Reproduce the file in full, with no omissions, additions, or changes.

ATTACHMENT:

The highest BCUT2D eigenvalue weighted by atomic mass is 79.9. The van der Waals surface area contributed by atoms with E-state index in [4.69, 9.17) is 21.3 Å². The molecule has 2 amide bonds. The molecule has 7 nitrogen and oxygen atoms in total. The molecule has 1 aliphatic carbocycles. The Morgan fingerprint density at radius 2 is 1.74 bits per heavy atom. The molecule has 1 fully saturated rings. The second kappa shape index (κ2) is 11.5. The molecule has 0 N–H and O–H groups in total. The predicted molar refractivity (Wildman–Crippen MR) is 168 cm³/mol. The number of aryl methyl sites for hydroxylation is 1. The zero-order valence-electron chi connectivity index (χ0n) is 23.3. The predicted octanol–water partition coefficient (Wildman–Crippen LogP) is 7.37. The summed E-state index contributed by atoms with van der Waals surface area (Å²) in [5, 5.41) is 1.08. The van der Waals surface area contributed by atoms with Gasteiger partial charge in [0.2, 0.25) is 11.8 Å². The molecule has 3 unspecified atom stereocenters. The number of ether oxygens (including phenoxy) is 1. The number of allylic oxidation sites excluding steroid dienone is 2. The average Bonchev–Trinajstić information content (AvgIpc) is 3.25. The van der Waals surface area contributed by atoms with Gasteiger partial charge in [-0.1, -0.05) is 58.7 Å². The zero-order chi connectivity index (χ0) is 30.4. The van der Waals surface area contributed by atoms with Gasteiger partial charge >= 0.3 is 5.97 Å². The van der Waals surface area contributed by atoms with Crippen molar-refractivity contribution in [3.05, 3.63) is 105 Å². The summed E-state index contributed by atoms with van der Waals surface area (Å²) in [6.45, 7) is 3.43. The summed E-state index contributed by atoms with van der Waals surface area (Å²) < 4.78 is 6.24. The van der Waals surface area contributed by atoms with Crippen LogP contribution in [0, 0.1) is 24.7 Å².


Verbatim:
The highest BCUT2D eigenvalue weighted by atomic mass is 79.9. The van der Waals surface area contributed by atoms with E-state index in [4.69, 9.17) is 21.3 Å². The molecule has 2 amide bonds. The molecule has 7 nitrogen and oxygen atoms in total. The molecule has 1 aliphatic carbocycles. The Morgan fingerprint density at radius 2 is 1.74 bits per heavy atom. The molecule has 1 fully saturated rings. The second kappa shape index (κ2) is 11.5. The molecule has 0 N–H and O–H groups in total. The predicted molar refractivity (Wildman–Crippen MR) is 168 cm³/mol. The number of aryl methyl sites for hydroxylation is 1. The zero-order valence-electron chi connectivity index (χ0n) is 23.3. The predicted octanol–water partition coefficient (Wildman–Crippen LogP) is 7.37. The summed E-state index contributed by atoms with van der Waals surface area (Å²) in [5, 5.41) is 1.08. The van der Waals surface area contributed by atoms with Gasteiger partial charge in [0.2, 0.25) is 11.8 Å². The molecule has 3 unspecified atom stereocenters. The number of ether oxygens (including phenoxy) is 1. The number of allylic oxidation sites excluding steroid dienone is 2. The average Bonchev–Trinajstić information content (AvgIpc) is 3.25. The van der Waals surface area contributed by atoms with Gasteiger partial charge in [-0.1, -0.05) is 58.7 Å². The zero-order chi connectivity index (χ0) is 30.4. The van der Waals surface area contributed by atoms with Gasteiger partial charge >= 0.3 is 5.97 Å². The van der Waals surface area contributed by atoms with Crippen molar-refractivity contribution in [3.05, 3.63) is 105 Å². The summed E-state index contributed by atoms with van der Waals surface area (Å²) in [6.45, 7) is 3.43. The summed E-state index contributed by atoms with van der Waals surface area (Å²) < 4.78 is 6.24. The van der Waals surface area contributed by atoms with Crippen LogP contribution in [0, 0.1) is 24.7 Å².